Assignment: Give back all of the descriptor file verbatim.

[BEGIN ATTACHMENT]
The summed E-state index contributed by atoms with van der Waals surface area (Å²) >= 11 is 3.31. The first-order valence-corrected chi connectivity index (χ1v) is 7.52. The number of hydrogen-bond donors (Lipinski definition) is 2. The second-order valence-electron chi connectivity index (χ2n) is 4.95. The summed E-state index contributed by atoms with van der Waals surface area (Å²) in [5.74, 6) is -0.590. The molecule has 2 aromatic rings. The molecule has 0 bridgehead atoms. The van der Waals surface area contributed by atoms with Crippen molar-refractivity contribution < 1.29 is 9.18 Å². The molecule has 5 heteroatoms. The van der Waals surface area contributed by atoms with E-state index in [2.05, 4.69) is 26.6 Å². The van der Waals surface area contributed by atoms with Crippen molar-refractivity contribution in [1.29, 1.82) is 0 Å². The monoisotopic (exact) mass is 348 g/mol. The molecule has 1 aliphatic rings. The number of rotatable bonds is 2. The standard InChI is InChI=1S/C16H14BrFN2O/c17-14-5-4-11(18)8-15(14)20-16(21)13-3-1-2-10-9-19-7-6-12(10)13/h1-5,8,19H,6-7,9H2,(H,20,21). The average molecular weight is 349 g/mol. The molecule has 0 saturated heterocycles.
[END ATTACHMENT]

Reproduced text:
The summed E-state index contributed by atoms with van der Waals surface area (Å²) >= 11 is 3.31. The first-order valence-corrected chi connectivity index (χ1v) is 7.52. The number of hydrogen-bond donors (Lipinski definition) is 2. The second-order valence-electron chi connectivity index (χ2n) is 4.95. The summed E-state index contributed by atoms with van der Waals surface area (Å²) in [5.74, 6) is -0.590. The molecule has 2 aromatic rings. The molecule has 0 bridgehead atoms. The van der Waals surface area contributed by atoms with Crippen molar-refractivity contribution < 1.29 is 9.18 Å². The molecule has 5 heteroatoms. The van der Waals surface area contributed by atoms with E-state index in [2.05, 4.69) is 26.6 Å². The van der Waals surface area contributed by atoms with Crippen molar-refractivity contribution in [1.29, 1.82) is 0 Å². The monoisotopic (exact) mass is 348 g/mol. The molecule has 1 aliphatic rings. The number of rotatable bonds is 2. The standard InChI is InChI=1S/C16H14BrFN2O/c17-14-5-4-11(18)8-15(14)20-16(21)13-3-1-2-10-9-19-7-6-12(10)13/h1-5,8,19H,6-7,9H2,(H,20,21). The average molecular weight is 349 g/mol. The molecule has 0 saturated heterocycles.